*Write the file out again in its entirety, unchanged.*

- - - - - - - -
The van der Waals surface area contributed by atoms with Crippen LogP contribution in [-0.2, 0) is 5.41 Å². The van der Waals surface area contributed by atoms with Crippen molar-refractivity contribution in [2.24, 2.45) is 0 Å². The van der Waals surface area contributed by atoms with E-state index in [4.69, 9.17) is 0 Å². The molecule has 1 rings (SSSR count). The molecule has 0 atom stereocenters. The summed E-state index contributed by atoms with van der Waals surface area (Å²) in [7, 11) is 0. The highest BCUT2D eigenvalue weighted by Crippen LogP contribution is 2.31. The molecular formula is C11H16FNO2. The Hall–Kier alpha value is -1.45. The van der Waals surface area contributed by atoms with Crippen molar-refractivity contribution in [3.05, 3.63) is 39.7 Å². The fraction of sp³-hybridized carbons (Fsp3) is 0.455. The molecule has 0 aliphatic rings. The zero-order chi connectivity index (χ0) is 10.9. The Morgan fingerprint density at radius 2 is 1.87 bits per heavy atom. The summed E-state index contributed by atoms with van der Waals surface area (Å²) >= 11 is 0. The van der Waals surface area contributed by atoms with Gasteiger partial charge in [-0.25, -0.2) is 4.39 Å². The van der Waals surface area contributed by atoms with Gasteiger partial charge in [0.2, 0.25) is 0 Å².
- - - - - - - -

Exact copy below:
The van der Waals surface area contributed by atoms with Crippen LogP contribution in [-0.2, 0) is 5.41 Å². The van der Waals surface area contributed by atoms with Crippen molar-refractivity contribution in [2.24, 2.45) is 0 Å². The van der Waals surface area contributed by atoms with E-state index in [4.69, 9.17) is 0 Å². The molecule has 1 rings (SSSR count). The molecule has 0 atom stereocenters. The summed E-state index contributed by atoms with van der Waals surface area (Å²) in [7, 11) is 0. The highest BCUT2D eigenvalue weighted by Crippen LogP contribution is 2.31. The molecular formula is C11H16FNO2. The Hall–Kier alpha value is -1.45. The van der Waals surface area contributed by atoms with Crippen molar-refractivity contribution in [3.05, 3.63) is 39.7 Å². The fraction of sp³-hybridized carbons (Fsp3) is 0.455. The molecule has 0 aliphatic rings. The zero-order chi connectivity index (χ0) is 10.9. The Morgan fingerprint density at radius 2 is 1.87 bits per heavy atom. The summed E-state index contributed by atoms with van der Waals surface area (Å²) >= 11 is 0. The van der Waals surface area contributed by atoms with Gasteiger partial charge in [-0.25, -0.2) is 4.39 Å². The van der Waals surface area contributed by atoms with Gasteiger partial charge in [0.2, 0.25) is 0 Å².